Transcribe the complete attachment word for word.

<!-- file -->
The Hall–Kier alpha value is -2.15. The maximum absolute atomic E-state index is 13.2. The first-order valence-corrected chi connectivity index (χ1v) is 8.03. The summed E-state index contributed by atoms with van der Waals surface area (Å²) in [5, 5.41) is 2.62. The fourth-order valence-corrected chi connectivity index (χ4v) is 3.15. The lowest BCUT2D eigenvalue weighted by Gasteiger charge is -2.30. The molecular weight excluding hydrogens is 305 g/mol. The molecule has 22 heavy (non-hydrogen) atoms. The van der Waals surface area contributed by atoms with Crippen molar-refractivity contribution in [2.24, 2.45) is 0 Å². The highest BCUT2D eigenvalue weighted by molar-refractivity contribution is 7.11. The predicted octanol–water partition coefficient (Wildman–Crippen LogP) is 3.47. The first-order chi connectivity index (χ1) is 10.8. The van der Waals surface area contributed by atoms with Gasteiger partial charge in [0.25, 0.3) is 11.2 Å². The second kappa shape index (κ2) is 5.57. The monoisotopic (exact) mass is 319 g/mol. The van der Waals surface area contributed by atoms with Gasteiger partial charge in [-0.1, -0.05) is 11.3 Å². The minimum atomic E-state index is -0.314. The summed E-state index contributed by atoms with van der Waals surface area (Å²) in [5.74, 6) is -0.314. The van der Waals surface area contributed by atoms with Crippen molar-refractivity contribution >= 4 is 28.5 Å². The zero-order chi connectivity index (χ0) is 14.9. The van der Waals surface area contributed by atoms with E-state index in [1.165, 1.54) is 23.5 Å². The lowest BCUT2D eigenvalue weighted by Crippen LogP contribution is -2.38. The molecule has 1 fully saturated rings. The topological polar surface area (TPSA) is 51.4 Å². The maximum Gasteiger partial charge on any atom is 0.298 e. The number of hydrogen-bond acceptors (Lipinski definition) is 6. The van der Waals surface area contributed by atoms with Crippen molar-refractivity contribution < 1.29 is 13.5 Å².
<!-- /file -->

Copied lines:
The Hall–Kier alpha value is -2.15. The maximum absolute atomic E-state index is 13.2. The first-order valence-corrected chi connectivity index (χ1v) is 8.03. The summed E-state index contributed by atoms with van der Waals surface area (Å²) in [5, 5.41) is 2.62. The fourth-order valence-corrected chi connectivity index (χ4v) is 3.15. The lowest BCUT2D eigenvalue weighted by Gasteiger charge is -2.30. The molecular weight excluding hydrogens is 305 g/mol. The molecule has 22 heavy (non-hydrogen) atoms. The van der Waals surface area contributed by atoms with Crippen molar-refractivity contribution in [2.24, 2.45) is 0 Å². The highest BCUT2D eigenvalue weighted by molar-refractivity contribution is 7.11. The predicted octanol–water partition coefficient (Wildman–Crippen LogP) is 3.47. The first-order chi connectivity index (χ1) is 10.8. The van der Waals surface area contributed by atoms with Gasteiger partial charge in [0.25, 0.3) is 11.2 Å². The second kappa shape index (κ2) is 5.57. The monoisotopic (exact) mass is 319 g/mol. The van der Waals surface area contributed by atoms with Gasteiger partial charge in [-0.1, -0.05) is 11.3 Å². The minimum atomic E-state index is -0.314. The summed E-state index contributed by atoms with van der Waals surface area (Å²) in [5.74, 6) is -0.314. The van der Waals surface area contributed by atoms with Crippen molar-refractivity contribution >= 4 is 28.5 Å². The zero-order chi connectivity index (χ0) is 14.9. The van der Waals surface area contributed by atoms with E-state index in [1.165, 1.54) is 23.5 Å². The lowest BCUT2D eigenvalue weighted by Crippen LogP contribution is -2.38. The molecule has 1 fully saturated rings. The topological polar surface area (TPSA) is 51.4 Å². The maximum Gasteiger partial charge on any atom is 0.298 e. The number of hydrogen-bond acceptors (Lipinski definition) is 6. The van der Waals surface area contributed by atoms with Crippen molar-refractivity contribution < 1.29 is 13.5 Å².